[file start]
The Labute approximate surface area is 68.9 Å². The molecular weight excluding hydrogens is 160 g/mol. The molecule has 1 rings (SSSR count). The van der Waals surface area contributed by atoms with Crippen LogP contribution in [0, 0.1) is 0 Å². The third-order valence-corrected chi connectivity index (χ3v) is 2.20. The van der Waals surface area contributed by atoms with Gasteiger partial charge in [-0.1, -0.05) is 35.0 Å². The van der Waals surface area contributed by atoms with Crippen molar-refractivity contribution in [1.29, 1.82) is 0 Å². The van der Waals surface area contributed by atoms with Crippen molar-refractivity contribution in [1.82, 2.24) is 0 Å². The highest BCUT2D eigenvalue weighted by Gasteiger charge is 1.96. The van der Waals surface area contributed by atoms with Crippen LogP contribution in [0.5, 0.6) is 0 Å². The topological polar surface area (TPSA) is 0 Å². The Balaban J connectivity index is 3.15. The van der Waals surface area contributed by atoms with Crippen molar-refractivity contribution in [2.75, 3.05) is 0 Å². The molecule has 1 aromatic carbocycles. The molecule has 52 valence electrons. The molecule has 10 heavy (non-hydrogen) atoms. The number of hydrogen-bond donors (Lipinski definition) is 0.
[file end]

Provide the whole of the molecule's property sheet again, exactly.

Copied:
The Labute approximate surface area is 68.9 Å². The molecular weight excluding hydrogens is 160 g/mol. The molecule has 1 rings (SSSR count). The van der Waals surface area contributed by atoms with Crippen LogP contribution in [0, 0.1) is 0 Å². The third-order valence-corrected chi connectivity index (χ3v) is 2.20. The van der Waals surface area contributed by atoms with Gasteiger partial charge in [-0.1, -0.05) is 35.0 Å². The van der Waals surface area contributed by atoms with Crippen molar-refractivity contribution in [1.29, 1.82) is 0 Å². The van der Waals surface area contributed by atoms with Crippen molar-refractivity contribution in [1.82, 2.24) is 0 Å². The highest BCUT2D eigenvalue weighted by Gasteiger charge is 1.96. The van der Waals surface area contributed by atoms with Crippen LogP contribution in [0.5, 0.6) is 0 Å². The topological polar surface area (TPSA) is 0 Å². The Balaban J connectivity index is 3.15. The van der Waals surface area contributed by atoms with Crippen molar-refractivity contribution in [2.75, 3.05) is 0 Å². The molecule has 1 aromatic carbocycles. The molecule has 52 valence electrons. The molecule has 10 heavy (non-hydrogen) atoms. The number of hydrogen-bond donors (Lipinski definition) is 0.